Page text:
Archive and storage buildings are usually located in the suburbs or on former docks. They are deliberately discreet generic warehouses, without windows, surrounded by fences. The question posed by Boijmans van Beuningen’s new 55 million euro storage depot is: what if the archives were instead at the heart of the campus? The most visible and enigmatic building?
The Rotterdam museum building – a mirrored vessel that looks more like an art installation than an institution – is a very unlikely form. Winy Maas of Dutch architects MVRDV jokingly calls it half “de pot” (the pot) rather than depot. And it is what it is – a reflective pot with greenery on top that looks like a fuzzy green cup.
No matter how many times critics and architects declare the end of the icon era, it keeps coming back. And there it is again, a big shiny object — architecture as a logo. The directors and curators are all wearing oversized pot-shaped mirror badges, like we haven’t come up with the idea yet.
Despite what seems like a throwback to an era of empty architectural gestures, this building is cutting edge. The world’s major museums, including the V&A in London (which is building a large accessible archive in the Olympic Park with architects Diller Scofidio & Renfro), seem to have suddenly, collectively, decided that the archive is the future. In their desire to democratize and open up their collections, many of them are looking for ways to reveal the vast reserves of treasures and allow visitors a less organized journey.
It’s kind of like a game. The idea that visitors can wander around the archives at their leisure to discover, uncover and remove objects they like is a fantasy. Many will catch a glimpse of huge storage sheds in which they might come across amusing juxtapositions: 1980s furniture and 18th century carvings, for example. They will be able to request pieces in advance and to get the most out of this experience they will need to study the archives, which itself is a form of democratization.
The question is whether this game is really a game-changer. Perhaps the first thing to say is that despite my tremendous boredom with iconism, this building is fun. It seems totally impractical (why round?) and incongruous in the middle of the Boijmans campus of serious 1930s Dutch modernism. the odd way it sits on the ground, tapering at the base as if it might wobble, is enough to distract you from the joints in the glass.
Maybe because it’s sitting on a small footprint, maybe because it’s mirrored, maybe because it’s in the middle of a big space, it doesn’t look so big. But inside, it’s vast. Pop art, fashion, furniture, old masters collide and bounce off each other. It seems studied irreverently.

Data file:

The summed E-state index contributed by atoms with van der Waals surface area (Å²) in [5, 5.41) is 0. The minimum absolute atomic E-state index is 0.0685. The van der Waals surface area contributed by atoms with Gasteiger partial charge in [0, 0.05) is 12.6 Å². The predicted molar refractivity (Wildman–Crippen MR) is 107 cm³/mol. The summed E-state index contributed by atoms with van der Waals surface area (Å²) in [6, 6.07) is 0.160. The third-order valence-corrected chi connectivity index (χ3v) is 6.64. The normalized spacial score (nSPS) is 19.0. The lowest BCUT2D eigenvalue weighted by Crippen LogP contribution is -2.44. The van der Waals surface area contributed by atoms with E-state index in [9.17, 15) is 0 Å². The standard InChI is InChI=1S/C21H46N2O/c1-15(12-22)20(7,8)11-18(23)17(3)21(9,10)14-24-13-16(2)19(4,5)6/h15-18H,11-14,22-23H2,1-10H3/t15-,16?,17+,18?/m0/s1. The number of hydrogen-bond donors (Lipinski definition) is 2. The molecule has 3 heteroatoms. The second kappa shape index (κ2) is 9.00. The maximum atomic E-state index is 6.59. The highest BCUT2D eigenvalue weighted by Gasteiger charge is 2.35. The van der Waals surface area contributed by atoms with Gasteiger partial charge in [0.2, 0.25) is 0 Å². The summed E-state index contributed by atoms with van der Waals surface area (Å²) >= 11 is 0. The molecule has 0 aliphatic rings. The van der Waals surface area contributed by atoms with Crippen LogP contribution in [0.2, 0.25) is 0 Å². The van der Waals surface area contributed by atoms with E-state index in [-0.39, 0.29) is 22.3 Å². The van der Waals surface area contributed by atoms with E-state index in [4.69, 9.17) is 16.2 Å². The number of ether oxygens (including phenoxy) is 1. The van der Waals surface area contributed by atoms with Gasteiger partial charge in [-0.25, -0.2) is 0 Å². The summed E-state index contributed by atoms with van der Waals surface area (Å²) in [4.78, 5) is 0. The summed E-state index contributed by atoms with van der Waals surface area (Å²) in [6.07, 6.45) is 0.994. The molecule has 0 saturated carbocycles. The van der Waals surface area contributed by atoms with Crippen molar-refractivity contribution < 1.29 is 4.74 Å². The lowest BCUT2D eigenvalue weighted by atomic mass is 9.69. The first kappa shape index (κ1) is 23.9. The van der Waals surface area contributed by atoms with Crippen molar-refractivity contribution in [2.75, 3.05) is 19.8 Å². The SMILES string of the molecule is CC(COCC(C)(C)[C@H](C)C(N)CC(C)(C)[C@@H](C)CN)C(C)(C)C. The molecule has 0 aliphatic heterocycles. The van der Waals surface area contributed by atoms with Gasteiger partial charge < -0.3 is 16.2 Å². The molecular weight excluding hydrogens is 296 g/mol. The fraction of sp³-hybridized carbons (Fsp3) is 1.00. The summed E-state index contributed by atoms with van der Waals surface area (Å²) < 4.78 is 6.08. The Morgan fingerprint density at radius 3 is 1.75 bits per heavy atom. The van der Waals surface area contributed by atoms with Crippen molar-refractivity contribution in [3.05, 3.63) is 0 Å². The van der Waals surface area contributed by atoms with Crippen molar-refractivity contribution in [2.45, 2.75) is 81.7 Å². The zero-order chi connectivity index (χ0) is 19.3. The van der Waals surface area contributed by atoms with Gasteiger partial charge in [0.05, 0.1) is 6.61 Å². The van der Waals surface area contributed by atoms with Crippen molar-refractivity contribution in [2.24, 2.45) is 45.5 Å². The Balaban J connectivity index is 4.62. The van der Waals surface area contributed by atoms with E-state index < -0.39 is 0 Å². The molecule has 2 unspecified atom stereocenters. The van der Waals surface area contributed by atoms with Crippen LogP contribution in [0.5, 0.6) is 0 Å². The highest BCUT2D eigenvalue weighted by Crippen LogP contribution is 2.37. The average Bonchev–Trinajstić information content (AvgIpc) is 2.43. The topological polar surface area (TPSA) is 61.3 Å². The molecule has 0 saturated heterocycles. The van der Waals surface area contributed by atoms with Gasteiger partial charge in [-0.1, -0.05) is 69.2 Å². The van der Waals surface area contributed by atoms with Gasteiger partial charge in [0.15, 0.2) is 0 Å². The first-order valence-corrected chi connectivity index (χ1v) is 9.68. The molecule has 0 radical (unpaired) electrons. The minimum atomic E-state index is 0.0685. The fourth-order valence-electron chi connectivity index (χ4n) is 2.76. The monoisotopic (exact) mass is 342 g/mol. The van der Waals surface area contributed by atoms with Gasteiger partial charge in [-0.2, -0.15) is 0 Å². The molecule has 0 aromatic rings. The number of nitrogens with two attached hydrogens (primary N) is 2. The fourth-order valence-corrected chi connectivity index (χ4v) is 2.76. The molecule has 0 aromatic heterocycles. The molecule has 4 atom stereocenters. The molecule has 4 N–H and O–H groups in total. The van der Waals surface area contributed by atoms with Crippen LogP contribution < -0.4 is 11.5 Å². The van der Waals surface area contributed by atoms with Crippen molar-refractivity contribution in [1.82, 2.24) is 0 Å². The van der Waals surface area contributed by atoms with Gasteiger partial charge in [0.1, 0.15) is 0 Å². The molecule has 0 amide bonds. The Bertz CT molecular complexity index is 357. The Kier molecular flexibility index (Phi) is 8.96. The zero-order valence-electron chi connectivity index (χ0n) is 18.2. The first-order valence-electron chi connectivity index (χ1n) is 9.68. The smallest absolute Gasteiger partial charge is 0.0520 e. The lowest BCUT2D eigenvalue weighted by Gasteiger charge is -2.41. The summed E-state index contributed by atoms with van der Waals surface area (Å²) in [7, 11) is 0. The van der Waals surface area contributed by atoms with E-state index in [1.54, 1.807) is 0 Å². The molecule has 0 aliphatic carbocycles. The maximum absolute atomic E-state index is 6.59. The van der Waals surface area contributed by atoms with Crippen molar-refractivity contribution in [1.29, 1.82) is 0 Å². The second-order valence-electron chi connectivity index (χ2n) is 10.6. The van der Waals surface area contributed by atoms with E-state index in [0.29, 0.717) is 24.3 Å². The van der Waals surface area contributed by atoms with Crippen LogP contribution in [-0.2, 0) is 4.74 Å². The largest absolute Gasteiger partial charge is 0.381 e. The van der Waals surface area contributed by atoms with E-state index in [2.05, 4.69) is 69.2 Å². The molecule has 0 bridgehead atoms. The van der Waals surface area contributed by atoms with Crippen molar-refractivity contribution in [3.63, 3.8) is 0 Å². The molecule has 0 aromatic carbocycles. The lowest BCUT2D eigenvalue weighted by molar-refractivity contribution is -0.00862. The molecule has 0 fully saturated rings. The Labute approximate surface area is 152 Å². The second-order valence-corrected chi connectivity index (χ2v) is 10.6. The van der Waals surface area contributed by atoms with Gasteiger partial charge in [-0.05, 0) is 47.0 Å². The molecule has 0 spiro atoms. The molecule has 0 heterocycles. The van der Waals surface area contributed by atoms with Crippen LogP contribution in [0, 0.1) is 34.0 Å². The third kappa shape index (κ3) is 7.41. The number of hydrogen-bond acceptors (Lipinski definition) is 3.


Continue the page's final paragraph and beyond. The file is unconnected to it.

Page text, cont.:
Storage rooms are cavernous and windowless. The rectangular pieces are awkwardly crammed into a circle, a configuration that turns out to be an advantage as the paintings are spread out on sliding panels across the curved spaces like a magician’s deck of cards. You may be able to spot Bruegel’s incredible painting of the Tower of Babel or Rembrandt’s tender portrait of his son, “Titus at his desk”. Maybe a Rothko or a Richter, a Magritte or a Munch. The layout is more or less chronological. Most of the rooms seem reserved for “oversized mixed media objects”, which I guess is as good a description of contemporary art and design as any.
There are restoration workshops where you can observe paintings and sculptures being cleaned with cotton swabs by people in white coats (which visitors are also expected to wear while walking through the archives). The idea is to expose not only the scope of the collection, but also the processes.
Boijmans co-director Sjarel Ex asks, “Why wouldn’t visitors also appreciate the work of the security staff, technicians and artwork managers? It is a democratization by flattening, a new world next to the old masters, young creators next to the rococo craftsmen. There is, in a very Dutch way, says Ex, no hierarchy.
The Boijmans claims to be the “first publicly accessible art warehouse” in the world. This is both slightly hypocritical and above all true. Buildings such as Basel’s incredible Schaulager are also opening up art storage (albeit by appointment) while the nearby Vitra Schaudepot is doing so for furniture and design storage in a truly drastic way. Both buildings were designed by Herzog & de Meuron, who have always negotiated the line between the industrial look of storage space and exhibition theatre.
Ex designates the mirror surface of the deposit as the institution’s attempt to deal with any trace of elitism: passers-by can see themselves reflected. This, coupled with the apparent non-conservation (and reality of extreme selection) and migration of information from labels to an application, looks like denial of hierarchy. But if it makes it possible to discover works by unknown artists, it is especially useful for specialists who know exactly what they are looking for.
That’s not to say it’s not the right approach. It’s a very enjoyable experience, and as the main museum is being renovated, it reveals some of the artifacts in a really accessible way. But Ex is perhaps more apt when he describes the depot as “a hotel for stuff.” And just as any hotel is meticulously designed to deliver a particular type of experience, so is this new building. Like it or not, this is the future.